She bore him several children and was his common law wife (according to Danish law, by a civil "handfast" marriage) for over 20 years. Though she was not considered Harold's wife by the Church, there is no indication that the children she bore by Harold were treated as illegitimate by the culture at the time. In fact, one of Harold Godwinesson and Edith Swan-Neck's daughters, Gyda Haraldsdatter, (also known as Gytha of Wessex), was addressed as "princess" and was married to the Grand Duke Of Kiev, Vladimir Monomakh. It is through this union that the Godwinesson line would remain in European nobility and would, ironically (given that this line was ended due to the Norman invasion of 1066), reenter English royalty, making the current ruler of England, Queen Elizabeth II the 29th great-granddaughter of King Harold II and Edith Swan-Neck.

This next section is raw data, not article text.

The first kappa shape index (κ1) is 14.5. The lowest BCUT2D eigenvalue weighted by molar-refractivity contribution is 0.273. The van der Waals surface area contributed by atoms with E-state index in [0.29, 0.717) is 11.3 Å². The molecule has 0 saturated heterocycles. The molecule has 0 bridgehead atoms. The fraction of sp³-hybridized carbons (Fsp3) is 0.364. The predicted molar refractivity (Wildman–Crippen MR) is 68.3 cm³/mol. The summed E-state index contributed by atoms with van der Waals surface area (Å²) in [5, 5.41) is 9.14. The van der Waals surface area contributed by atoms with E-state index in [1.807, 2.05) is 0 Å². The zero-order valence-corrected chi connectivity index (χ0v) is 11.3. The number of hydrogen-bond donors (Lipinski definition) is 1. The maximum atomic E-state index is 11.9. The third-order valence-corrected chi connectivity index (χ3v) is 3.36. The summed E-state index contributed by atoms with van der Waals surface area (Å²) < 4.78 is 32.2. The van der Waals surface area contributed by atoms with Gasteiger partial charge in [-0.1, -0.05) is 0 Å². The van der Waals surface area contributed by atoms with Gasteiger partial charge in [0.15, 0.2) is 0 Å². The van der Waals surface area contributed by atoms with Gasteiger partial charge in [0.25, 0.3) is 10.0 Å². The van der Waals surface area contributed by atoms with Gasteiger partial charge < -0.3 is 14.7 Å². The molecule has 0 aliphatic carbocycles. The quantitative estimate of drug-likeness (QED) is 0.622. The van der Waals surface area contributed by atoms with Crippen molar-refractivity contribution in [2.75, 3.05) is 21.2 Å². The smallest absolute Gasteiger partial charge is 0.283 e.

Though King Harold II would "legally" marry Edith (Ealdgyth) of Mercia, the widow of the Welsh ruler Gruffydd ap Llywelyn, (who he defeated in battle), in 1064, this is seen by most modern scholars as a marriage of political means. Since at the time Mercia and Wales were allied against England, the political marriage would give the English claim in two very troublesome regions, as well as give Harold Godwinesson a marriage deemed "legitimate" by the clergy of the Church, something his longtime common law wife, Edith Swan-Neck unfortunately could not provide.